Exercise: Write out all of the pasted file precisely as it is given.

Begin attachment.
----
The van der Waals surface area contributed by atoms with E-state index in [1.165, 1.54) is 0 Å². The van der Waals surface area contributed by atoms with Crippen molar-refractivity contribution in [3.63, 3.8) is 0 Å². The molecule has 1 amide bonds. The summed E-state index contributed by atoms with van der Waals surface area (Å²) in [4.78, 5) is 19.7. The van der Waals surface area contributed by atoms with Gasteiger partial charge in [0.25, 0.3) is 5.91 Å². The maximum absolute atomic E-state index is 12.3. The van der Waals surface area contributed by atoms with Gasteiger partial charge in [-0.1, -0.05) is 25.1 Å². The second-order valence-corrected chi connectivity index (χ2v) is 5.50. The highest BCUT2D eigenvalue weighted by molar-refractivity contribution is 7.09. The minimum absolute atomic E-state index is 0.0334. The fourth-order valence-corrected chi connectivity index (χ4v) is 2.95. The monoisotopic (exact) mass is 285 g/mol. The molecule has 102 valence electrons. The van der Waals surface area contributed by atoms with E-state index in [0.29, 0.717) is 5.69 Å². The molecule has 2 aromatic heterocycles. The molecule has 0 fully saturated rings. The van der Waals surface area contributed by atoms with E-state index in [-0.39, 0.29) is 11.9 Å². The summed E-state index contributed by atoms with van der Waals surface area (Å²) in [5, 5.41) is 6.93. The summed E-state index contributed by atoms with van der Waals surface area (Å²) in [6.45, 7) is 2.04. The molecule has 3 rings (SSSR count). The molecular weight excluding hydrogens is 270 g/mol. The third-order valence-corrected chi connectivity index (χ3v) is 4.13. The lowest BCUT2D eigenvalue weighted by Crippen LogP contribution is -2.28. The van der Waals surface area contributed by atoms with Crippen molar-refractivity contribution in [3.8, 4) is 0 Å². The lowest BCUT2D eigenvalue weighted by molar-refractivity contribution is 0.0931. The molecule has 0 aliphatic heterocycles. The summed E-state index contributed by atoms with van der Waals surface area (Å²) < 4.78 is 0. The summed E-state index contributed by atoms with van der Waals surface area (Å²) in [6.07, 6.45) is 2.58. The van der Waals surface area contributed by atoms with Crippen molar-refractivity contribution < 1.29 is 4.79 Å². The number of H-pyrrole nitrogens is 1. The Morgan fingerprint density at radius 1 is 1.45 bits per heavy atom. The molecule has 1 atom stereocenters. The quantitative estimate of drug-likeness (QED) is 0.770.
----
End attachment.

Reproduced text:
The van der Waals surface area contributed by atoms with E-state index in [1.165, 1.54) is 0 Å². The van der Waals surface area contributed by atoms with Crippen molar-refractivity contribution in [3.63, 3.8) is 0 Å². The molecule has 1 amide bonds. The summed E-state index contributed by atoms with van der Waals surface area (Å²) in [4.78, 5) is 19.7. The van der Waals surface area contributed by atoms with Gasteiger partial charge in [0.25, 0.3) is 5.91 Å². The maximum absolute atomic E-state index is 12.3. The van der Waals surface area contributed by atoms with Gasteiger partial charge in [-0.1, -0.05) is 25.1 Å². The second-order valence-corrected chi connectivity index (χ2v) is 5.50. The highest BCUT2D eigenvalue weighted by molar-refractivity contribution is 7.09. The minimum absolute atomic E-state index is 0.0334. The fourth-order valence-corrected chi connectivity index (χ4v) is 2.95. The monoisotopic (exact) mass is 285 g/mol. The molecule has 102 valence electrons. The van der Waals surface area contributed by atoms with E-state index in [0.29, 0.717) is 5.69 Å². The molecule has 2 aromatic heterocycles. The molecule has 0 fully saturated rings. The van der Waals surface area contributed by atoms with E-state index in [-0.39, 0.29) is 11.9 Å². The summed E-state index contributed by atoms with van der Waals surface area (Å²) in [5, 5.41) is 6.93. The summed E-state index contributed by atoms with van der Waals surface area (Å²) in [6.45, 7) is 2.04. The molecule has 3 rings (SSSR count). The molecular weight excluding hydrogens is 270 g/mol. The third-order valence-corrected chi connectivity index (χ3v) is 4.13. The lowest BCUT2D eigenvalue weighted by Crippen LogP contribution is -2.28. The van der Waals surface area contributed by atoms with Crippen molar-refractivity contribution in [3.8, 4) is 0 Å². The lowest BCUT2D eigenvalue weighted by molar-refractivity contribution is 0.0931. The molecule has 0 aliphatic heterocycles. The summed E-state index contributed by atoms with van der Waals surface area (Å²) < 4.78 is 0. The summed E-state index contributed by atoms with van der Waals surface area (Å²) in [6.07, 6.45) is 2.58. The van der Waals surface area contributed by atoms with Crippen molar-refractivity contribution < 1.29 is 4.79 Å². The number of H-pyrrole nitrogens is 1. The Morgan fingerprint density at radius 1 is 1.45 bits per heavy atom. The molecule has 1 atom stereocenters. The quantitative estimate of drug-likeness (QED) is 0.770.